Monday, March 22, 2004
I spotted a middle-aged white man, wearing a T-shirt that read “Don’t Trust White People.” Maybe he was trying to be ironic.
I don't know much about the person writing this 'review', he is a vet of the war in Iraq, making this an even better recounting of the protest.
Make sure to scroll down and read Rebecca's remarks. Wow. Supporting the Iraqi resistance against the troops, as a way to support the US troops. I don't get it.
And check out this picture. This idiot is letting the everyone know that he is glad the World Trade Center was destroyed. At an anti-war protest. What the hell is his point? I am sure the families and friends of those killed at the WTC would like to have some words with this guy.
God forbid one day the benefits of hemp (not worth smoking, grows in bad soil, can be used for paper, clothing, etc) are well known and people call for them. But then the tobacco industry and the logging industry would suffer. Wouldn't that be a pity
If it's true that Bush ignored the warnings, would I be surprised? Sadly, no. How often does politics interfere with making sound decisions to benefit the general public? Way too often, I think. God forbid they actually work together to accomplish something positive (and you would think terrorism would be an issue they could stand together on for more than a month or 2).
Sunday, March 21, 2004
Friday, March 19, 2004
When asked about the mishap a moment later, he said sharply, "I don't fall down," then used an expletive to describe the agent who "knocked me over."
Sounds pretty arrogant to me. More of his real personality slipping out.
Thursday, March 18, 2004
I need crappucino for my bunghole!
I have a portfolio. It's in my bunghole!
Does it get any better than that? I thought not
Wednesday, March 17, 2004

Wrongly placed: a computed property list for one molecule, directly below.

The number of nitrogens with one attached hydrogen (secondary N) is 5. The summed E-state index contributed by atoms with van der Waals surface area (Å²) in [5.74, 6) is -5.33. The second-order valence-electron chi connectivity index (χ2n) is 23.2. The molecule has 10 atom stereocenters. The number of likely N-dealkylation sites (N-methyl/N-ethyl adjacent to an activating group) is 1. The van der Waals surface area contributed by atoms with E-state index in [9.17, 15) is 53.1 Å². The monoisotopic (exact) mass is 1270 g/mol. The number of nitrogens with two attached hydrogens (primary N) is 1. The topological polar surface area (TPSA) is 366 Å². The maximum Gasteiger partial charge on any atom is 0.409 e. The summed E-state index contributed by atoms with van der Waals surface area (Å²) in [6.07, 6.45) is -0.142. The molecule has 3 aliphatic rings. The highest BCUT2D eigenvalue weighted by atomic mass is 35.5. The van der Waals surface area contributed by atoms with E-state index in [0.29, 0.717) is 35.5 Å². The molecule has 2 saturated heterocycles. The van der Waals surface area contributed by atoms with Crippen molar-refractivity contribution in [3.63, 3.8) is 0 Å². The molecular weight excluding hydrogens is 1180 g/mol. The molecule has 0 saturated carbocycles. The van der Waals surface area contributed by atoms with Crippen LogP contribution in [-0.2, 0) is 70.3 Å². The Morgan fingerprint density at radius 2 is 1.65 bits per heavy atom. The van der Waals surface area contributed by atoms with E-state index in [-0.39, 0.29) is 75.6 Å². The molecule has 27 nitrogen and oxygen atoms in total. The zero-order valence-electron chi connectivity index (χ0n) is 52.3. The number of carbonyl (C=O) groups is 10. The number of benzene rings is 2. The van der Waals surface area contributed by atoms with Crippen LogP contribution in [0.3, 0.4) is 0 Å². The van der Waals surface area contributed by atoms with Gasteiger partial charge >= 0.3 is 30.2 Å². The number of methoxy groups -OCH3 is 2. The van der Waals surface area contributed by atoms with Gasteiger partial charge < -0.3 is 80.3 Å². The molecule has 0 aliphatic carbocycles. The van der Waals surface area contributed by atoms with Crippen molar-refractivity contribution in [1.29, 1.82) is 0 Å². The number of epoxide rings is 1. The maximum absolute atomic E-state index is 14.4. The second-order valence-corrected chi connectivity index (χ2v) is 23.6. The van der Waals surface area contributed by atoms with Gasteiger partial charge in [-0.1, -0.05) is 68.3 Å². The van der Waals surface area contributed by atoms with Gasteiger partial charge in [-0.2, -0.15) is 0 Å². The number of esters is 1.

Maybe now the French government will decide that fighting terrorists is a good cause.
It is getting spring-like (until the late spring blizzard hits us). And it is good.
Those who say we have brought the threat upon ourselves, and that renouncing the war against Saddam Hussein and abandoning the US alliance would take us off the target list, ignore the lessons of history, and defy commonsense. Such arguments are directly descended from those of the European appeasers in the 1930s, who were willing to give Nazi Germany whatever it wanted as the price of peace. But bullies feed off fear, and for the three years before World War II every concession by France and Britain only generated another demand for more territory or changes to treaty terms. The appeasers were doomed to fail in the face of their foes' contempt for their very reasonableness. As Winston Churchill put it in 1940, "an appeaser is one who feeds a crocodile hoping it will eat him last". We face a similar situation today. Hitler dreamed of European dominion and of slaughtering millions of ordinary people – Jews, Gypsies and Slavs – on the basis of a grotesquery of ignorance and hate. For Australia to seek peace in our time by pandering to the similar objectives of Osama bin laden and his confederates would be treason to our foundation ideals of democracy and equality.
I think it's safe to say that most gay people would disagree that their being gay was their choice. And even if it is, discrimination is discrimination. Wasn't there a time when blacks and whites were not allowed to marry (was there? I think so but am not positive)? I guess that would not have been acceptable either because it was their choice? I have trouble understanding how someone of a race that's been persecuted and discriminated against for centuries could so easily condone more of the same on another 'group'. People is people. You don't like what they are doing in their bedroom? Don't go there.